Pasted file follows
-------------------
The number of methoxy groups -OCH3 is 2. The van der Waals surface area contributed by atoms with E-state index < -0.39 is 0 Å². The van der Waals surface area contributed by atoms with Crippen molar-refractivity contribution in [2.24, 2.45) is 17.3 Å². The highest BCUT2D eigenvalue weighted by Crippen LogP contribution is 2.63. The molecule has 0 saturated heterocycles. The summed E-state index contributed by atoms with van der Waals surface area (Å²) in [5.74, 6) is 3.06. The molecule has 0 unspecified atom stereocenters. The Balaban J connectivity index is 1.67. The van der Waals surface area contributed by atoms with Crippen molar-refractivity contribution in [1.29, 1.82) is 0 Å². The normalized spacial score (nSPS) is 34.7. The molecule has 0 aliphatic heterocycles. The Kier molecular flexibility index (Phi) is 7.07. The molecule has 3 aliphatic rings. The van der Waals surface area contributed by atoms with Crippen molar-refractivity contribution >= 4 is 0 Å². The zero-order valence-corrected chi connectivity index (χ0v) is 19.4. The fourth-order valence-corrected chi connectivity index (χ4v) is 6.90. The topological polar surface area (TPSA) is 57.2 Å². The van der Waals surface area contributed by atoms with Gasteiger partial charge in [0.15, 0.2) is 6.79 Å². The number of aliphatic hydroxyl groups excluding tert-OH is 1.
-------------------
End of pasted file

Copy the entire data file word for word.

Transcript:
The number of methoxy groups -OCH3 is 2. The van der Waals surface area contributed by atoms with E-state index < -0.39 is 0 Å². The van der Waals surface area contributed by atoms with Crippen molar-refractivity contribution in [2.24, 2.45) is 17.3 Å². The highest BCUT2D eigenvalue weighted by Crippen LogP contribution is 2.63. The molecule has 0 saturated heterocycles. The summed E-state index contributed by atoms with van der Waals surface area (Å²) in [5.74, 6) is 3.06. The molecule has 0 unspecified atom stereocenters. The Balaban J connectivity index is 1.67. The van der Waals surface area contributed by atoms with Crippen molar-refractivity contribution in [1.29, 1.82) is 0 Å². The normalized spacial score (nSPS) is 34.7. The molecule has 0 aliphatic heterocycles. The Kier molecular flexibility index (Phi) is 7.07. The molecule has 3 aliphatic rings. The van der Waals surface area contributed by atoms with Crippen molar-refractivity contribution >= 4 is 0 Å². The zero-order valence-corrected chi connectivity index (χ0v) is 19.4. The fourth-order valence-corrected chi connectivity index (χ4v) is 6.90. The topological polar surface area (TPSA) is 57.2 Å². The van der Waals surface area contributed by atoms with Gasteiger partial charge in [0.15, 0.2) is 6.79 Å². The number of aliphatic hydroxyl groups excluding tert-OH is 1.